The report made some key points, in addition to what was said about poverty among children and pensioners.

Most importantly, poverty among children and pensioners has risen in the previous few years: 30 per cent of children and 16 per cent of pensioners now lived in poverty.

In addition, in 2017:

1) One in eight workers – 3.7 million – lived in poverty.

2) 47 per cent of working-age adults on low incomes spent more than a third of their income (including Housing Benefit) on housing costs. More than a third of working-age adults presently receiving Housing Benefit needed to top it up out of their other income to cover their rent.

3) 30 per cent of people living in a family with a disabled member live in poverty, compared to 19 per cent of those who do not.

4) Nearly a quarter of adults in the poorest fifth of the population experienced depression or anxiety.

5) More than one in 10 working-age adults in the poorest two fifths, and around one in six pensioners in the poorest fifth, were socially isolated.

6) 20 per cent of those in the poorest fifth had ‘problem debt’.

7) 70 per cent of people in work were not contributing to a pension.

Poverty rates were consistently highest among children and their parents. The groups with highest poverty were lone parent families and families with three or more children. Poverty rates fell significantly for these groups over the previous twenty years. In 1994-95, 58 per cent of lone parents lived in poverty, falling to 41 per cent in 2010-11 before rising again to 46 per cent in 2015/16. In 1994-95, 45 per cent of children in families with three or more children lived in poverty, falling to 32 per cent by 2012-13 before rising again to 39 per cent in 2015-16. Poverty among families with children was rising, largely due to reductions in the support offered by benefits and tax credits. Tax cuts and minimum wage rises were beneficial for some, but for many low-income families the gains were far outweighed by reductions in the more targeted support given by the benefit and tax credit system. 3.7 million workers lived in poverty. Of the 12 million working-age adults and children in poverty, 8 million lived in families where at least one person was in work.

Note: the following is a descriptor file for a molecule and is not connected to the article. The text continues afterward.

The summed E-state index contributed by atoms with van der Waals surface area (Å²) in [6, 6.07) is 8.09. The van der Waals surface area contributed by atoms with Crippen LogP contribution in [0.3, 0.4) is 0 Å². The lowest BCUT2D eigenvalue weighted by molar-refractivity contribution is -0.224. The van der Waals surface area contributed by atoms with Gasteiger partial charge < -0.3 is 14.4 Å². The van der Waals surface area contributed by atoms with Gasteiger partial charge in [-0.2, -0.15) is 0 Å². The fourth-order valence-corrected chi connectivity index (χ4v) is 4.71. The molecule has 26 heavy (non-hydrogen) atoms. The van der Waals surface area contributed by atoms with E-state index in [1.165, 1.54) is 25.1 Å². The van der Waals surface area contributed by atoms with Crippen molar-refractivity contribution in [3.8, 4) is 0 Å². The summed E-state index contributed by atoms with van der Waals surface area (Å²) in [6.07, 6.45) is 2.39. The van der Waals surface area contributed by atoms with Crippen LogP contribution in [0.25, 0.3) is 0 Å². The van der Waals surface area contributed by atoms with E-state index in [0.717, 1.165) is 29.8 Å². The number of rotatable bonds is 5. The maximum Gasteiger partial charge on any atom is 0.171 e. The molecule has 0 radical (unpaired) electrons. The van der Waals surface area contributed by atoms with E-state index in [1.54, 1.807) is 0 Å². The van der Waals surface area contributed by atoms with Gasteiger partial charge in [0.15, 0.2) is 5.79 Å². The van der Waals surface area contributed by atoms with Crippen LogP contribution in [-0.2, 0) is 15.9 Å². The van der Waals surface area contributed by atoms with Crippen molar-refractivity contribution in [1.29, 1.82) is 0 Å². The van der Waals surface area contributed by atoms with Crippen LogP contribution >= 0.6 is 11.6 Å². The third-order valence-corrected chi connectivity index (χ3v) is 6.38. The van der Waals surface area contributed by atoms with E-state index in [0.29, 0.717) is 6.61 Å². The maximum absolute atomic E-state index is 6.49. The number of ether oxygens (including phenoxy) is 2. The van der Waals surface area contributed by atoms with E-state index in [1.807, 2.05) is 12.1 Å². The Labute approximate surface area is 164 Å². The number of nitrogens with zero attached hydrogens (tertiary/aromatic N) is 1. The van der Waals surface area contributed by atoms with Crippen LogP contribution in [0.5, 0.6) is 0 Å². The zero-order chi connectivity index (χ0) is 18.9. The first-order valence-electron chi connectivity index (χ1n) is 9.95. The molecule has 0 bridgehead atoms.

Poverty rates among couples without children had always been low and had changed very little with around one in ten in poverty throughout. Levels of poverty among single people without children had also been fairly steady – around a quarter were in poverty in 1994-95, rising to 28 per cent in 2009-10 and falling back to a quarter by 2015-16.

Increasing costs for essential goods and services had exacerbated the financial pressures faced by families on low incomes. 47 per cent of working-age adults in the poorest fifth of the population were now spend more than a third of their income (including Housing Benefit) on housing costs – up from 39 per cent in 1994-95.

Since 2003 overall inflation had been higher for people on low incomes than for those who are better off.

With particular regard to pensioner poverty, the report observed that in 1994-95 pensioners had the highest rates of poverty in the United Kingdom apart from children. Nearly three in ten pensioners lived in poverty; by 2011-12, this had fallen to only 13 per cent, driven mainly by falls in poverty among single pensioners. More recently, however, pensioner poverty had started to increase again, reaching 16% in 2015-16.